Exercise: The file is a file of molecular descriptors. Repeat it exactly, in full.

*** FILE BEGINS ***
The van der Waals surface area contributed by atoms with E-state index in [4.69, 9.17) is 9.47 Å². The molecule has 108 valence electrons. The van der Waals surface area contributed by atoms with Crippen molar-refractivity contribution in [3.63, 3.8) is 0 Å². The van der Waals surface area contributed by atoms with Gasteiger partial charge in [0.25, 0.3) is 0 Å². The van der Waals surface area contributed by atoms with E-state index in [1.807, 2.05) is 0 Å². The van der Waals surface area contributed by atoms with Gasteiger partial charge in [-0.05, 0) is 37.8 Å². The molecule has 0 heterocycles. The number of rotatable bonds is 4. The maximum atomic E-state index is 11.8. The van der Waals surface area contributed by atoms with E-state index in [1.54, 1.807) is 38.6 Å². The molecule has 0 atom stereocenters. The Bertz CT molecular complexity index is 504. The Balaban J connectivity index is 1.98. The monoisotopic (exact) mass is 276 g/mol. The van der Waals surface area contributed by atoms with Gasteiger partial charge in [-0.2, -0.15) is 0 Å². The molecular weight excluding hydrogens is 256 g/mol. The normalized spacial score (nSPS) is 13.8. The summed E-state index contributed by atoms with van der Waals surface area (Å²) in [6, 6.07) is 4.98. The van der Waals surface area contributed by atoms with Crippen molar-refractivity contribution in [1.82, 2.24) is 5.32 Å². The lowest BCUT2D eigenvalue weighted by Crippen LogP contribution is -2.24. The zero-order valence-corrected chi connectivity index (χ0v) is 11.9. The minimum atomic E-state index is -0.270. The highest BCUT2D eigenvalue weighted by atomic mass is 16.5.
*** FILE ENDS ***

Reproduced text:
The van der Waals surface area contributed by atoms with E-state index in [4.69, 9.17) is 9.47 Å². The molecule has 108 valence electrons. The van der Waals surface area contributed by atoms with Crippen molar-refractivity contribution in [3.63, 3.8) is 0 Å². The van der Waals surface area contributed by atoms with Gasteiger partial charge in [0.25, 0.3) is 0 Å². The van der Waals surface area contributed by atoms with E-state index in [1.807, 2.05) is 0 Å². The van der Waals surface area contributed by atoms with Gasteiger partial charge in [-0.05, 0) is 37.8 Å². The molecule has 0 heterocycles. The number of rotatable bonds is 4. The maximum atomic E-state index is 11.8. The van der Waals surface area contributed by atoms with E-state index in [1.54, 1.807) is 38.6 Å². The molecule has 0 atom stereocenters. The Bertz CT molecular complexity index is 504. The Balaban J connectivity index is 1.98. The monoisotopic (exact) mass is 276 g/mol. The van der Waals surface area contributed by atoms with Gasteiger partial charge in [-0.2, -0.15) is 0 Å². The molecular weight excluding hydrogens is 256 g/mol. The normalized spacial score (nSPS) is 13.8. The summed E-state index contributed by atoms with van der Waals surface area (Å²) in [6, 6.07) is 4.98. The van der Waals surface area contributed by atoms with Crippen molar-refractivity contribution in [1.82, 2.24) is 5.32 Å². The lowest BCUT2D eigenvalue weighted by Crippen LogP contribution is -2.24. The zero-order valence-corrected chi connectivity index (χ0v) is 11.9. The minimum atomic E-state index is -0.270. The highest BCUT2D eigenvalue weighted by atomic mass is 16.5.